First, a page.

On the twelfth anniversary of September 11th, we would like to share with you this incredible time-lapse capturing the progress of the One World Trade Center between October 2004 and September 2013. The 1,776 foot tall skyscraper, which is expected to be the tallest in Western Hemisphere, topped out earlier this year and is slated for completion in 2014.
In this article in the New York Observer, Stephen Jacob Smith discusses the future of Penn Station, now that Madison Square Garden’s permit has been extended by just 10 years. Smith thinks that the grand redesigns of the station itself are pure vanity – considering the poor organization of the current station and the competing interests of the stakeholders involved – and proposes that there are better improvements to be had in unseen infrastructure improvements rather than show-stopping architecture. Read the full article here.
One of the United States’ most polluted bodies of water is about to receive a much needed make-over: In early 2014, construction will begin on a pollution-preventing greenscape that will run alongside Brooklyn’s Gowanus Canal. The proposal, dubbed Sponge Park, was envisioned more than five years ago by Susannah Drake of dlandstudio and has just now “soaked up” enough funds to move forward.
Since Mayor Bloomberg took office in 2001, the fabric of New York City has been in constant flux. In just 12 years, Bloomberg has lead an effort to rezone 37 percent of the city to create opportunities for high-density growth, as well as aided the construction 40,000 new buildings and 450 miles of bike lanes. Putting these efforts in perspective, the New York Times has released the interactive feature “Reshaping New York” that compares statistics with drastic ‘before and after’ comparisons. Check it out and read our report on Bloomberg’s lasting affect on the Empire State here.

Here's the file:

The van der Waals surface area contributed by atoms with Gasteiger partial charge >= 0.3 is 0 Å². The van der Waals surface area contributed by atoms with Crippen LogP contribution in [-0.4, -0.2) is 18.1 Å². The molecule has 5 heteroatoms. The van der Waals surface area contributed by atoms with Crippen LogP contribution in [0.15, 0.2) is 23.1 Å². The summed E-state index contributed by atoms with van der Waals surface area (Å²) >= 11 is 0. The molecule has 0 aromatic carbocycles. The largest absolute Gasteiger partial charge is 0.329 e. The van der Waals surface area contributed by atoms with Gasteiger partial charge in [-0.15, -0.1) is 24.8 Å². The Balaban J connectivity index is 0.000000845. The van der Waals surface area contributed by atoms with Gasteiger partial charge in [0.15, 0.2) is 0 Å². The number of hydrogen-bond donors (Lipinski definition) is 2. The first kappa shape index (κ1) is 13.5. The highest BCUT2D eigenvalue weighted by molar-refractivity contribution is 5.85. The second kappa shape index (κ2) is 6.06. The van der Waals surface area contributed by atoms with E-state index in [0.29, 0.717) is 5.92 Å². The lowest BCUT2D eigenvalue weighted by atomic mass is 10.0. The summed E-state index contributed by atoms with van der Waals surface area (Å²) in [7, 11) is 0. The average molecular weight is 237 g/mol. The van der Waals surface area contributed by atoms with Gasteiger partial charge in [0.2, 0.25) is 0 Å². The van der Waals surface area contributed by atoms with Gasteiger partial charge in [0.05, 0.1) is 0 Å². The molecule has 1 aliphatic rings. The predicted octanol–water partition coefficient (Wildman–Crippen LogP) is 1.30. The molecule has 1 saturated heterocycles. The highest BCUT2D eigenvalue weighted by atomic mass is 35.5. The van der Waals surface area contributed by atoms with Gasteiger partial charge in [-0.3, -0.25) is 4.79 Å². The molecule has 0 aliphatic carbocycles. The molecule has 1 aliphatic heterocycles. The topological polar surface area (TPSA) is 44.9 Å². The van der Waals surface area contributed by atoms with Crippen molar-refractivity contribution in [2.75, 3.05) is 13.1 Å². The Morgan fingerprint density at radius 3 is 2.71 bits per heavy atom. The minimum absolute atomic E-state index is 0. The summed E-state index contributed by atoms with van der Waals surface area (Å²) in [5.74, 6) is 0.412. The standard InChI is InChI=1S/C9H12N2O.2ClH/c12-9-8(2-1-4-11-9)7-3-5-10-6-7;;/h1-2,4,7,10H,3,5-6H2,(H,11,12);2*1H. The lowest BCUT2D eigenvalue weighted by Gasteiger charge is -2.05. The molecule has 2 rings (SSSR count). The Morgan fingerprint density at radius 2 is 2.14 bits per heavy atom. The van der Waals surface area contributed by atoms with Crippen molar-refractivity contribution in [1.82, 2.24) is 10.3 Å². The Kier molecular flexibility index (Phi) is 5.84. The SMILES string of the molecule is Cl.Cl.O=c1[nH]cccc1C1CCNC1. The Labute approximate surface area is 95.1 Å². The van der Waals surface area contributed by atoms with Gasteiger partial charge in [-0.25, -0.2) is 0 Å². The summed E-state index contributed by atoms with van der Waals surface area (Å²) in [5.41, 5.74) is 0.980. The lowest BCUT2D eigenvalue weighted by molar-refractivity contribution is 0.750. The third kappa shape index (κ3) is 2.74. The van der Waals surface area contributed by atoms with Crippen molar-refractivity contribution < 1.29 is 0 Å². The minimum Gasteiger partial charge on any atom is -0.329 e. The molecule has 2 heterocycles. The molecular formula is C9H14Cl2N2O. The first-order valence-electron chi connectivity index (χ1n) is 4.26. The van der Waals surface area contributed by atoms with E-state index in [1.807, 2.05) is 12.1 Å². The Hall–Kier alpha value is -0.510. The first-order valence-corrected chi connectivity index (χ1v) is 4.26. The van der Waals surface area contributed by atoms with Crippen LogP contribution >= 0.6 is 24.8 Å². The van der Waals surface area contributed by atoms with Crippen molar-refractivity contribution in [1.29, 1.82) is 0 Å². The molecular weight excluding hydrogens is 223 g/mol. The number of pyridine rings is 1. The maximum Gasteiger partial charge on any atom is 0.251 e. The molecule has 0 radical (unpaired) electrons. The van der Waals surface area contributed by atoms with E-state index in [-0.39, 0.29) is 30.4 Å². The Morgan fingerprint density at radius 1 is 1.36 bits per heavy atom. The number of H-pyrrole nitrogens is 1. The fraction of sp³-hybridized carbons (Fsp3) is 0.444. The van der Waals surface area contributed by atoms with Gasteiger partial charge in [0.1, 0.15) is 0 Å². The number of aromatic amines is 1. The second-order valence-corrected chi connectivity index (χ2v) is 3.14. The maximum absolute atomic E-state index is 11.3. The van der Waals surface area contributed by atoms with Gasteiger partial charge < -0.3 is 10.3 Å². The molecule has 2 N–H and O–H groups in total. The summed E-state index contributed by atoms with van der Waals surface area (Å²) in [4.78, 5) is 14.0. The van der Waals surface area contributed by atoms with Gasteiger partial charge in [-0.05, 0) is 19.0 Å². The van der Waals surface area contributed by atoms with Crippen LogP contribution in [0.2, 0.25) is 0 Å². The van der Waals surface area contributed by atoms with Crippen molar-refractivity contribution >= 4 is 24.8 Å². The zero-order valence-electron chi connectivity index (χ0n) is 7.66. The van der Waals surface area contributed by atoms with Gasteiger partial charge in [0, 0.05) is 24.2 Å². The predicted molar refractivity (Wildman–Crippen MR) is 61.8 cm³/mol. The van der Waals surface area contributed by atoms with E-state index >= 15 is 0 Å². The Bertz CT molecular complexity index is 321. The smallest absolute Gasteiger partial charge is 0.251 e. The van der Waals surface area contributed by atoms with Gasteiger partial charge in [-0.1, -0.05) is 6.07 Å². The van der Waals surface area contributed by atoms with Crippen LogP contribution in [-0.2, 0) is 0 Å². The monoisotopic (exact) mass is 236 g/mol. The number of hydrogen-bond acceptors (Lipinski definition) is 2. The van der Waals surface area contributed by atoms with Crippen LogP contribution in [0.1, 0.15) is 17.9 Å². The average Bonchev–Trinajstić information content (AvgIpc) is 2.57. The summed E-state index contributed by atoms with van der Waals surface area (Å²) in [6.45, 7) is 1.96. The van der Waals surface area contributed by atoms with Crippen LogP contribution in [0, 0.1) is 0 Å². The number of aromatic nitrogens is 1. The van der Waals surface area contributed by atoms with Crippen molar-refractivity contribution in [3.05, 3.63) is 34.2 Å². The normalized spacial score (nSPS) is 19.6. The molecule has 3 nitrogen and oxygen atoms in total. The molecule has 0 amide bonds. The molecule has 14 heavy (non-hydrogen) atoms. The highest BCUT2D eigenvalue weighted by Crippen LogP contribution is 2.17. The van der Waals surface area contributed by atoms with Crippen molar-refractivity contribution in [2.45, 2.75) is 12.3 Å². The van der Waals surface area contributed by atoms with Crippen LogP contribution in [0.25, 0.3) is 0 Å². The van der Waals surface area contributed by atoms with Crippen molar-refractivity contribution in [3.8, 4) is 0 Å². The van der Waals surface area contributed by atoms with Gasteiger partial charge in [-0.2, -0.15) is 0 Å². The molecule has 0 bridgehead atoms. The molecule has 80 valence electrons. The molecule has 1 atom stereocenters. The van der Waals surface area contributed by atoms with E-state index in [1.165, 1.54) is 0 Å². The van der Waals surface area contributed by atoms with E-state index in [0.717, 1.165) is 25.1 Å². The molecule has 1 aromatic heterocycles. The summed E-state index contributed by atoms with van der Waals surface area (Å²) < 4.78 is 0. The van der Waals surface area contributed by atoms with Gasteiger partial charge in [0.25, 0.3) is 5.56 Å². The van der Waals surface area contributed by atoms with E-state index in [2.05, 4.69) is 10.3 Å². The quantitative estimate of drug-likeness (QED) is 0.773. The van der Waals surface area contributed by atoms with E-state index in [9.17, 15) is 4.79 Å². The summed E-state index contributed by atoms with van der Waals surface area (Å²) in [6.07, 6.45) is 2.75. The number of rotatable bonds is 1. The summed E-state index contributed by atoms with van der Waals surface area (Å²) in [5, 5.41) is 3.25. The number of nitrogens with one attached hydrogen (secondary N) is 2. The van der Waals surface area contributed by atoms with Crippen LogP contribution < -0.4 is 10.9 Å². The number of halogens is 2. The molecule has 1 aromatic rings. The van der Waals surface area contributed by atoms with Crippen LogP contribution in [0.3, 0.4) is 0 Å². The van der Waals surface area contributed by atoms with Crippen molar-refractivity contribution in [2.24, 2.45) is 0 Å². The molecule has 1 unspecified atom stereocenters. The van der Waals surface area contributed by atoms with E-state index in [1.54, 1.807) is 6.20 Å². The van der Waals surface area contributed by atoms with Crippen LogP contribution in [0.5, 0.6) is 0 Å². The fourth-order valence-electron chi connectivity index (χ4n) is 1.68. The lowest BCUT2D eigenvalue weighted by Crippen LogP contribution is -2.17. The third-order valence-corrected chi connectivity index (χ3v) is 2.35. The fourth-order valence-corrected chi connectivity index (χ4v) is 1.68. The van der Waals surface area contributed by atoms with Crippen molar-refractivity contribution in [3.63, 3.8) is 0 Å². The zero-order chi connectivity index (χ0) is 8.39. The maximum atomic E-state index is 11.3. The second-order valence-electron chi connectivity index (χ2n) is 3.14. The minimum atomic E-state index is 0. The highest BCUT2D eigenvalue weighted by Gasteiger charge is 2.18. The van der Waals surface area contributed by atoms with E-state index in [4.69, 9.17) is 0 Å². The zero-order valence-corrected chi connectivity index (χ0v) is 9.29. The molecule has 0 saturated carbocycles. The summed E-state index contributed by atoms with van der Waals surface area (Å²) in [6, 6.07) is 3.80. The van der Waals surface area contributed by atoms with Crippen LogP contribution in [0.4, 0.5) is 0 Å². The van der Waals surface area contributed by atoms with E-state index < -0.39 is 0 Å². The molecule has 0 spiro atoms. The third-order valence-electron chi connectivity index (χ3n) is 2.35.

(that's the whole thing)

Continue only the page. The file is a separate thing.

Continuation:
Inspiring builders of all ages, MoMA has released their first storybook, following the adventures of a young, New York City architect and his architect grandfather: Young Frank and Old Frank. The creative pair – with matching bow ties, straw boater hats and, of course, Le Corbusier-inspired glasses – optimistically views the world as an endless supply of inspiration and possibilities. Everything, from macaroni to old boxes, inspires them to create – especially after discovering the works of Frank Gehry and Frank Lloyd Wright at The Museum of Modern Art. Young Frank, Architect was written by the renowned children’s author and illustrator Frank Viva. More information can be found here on MoMA.
Back in February of this year, the non-profit arts organization FIGMENT asked “What would an art pavilion made out of recycled materials and based around the idea of ‘The City of Dreams’ look like to you?.” Brooklyn-based STUDIOKCA beat out over 200 other submissions in the competition with their Head in the Clouds pavilion, now open to the public on Governors Island in NYC.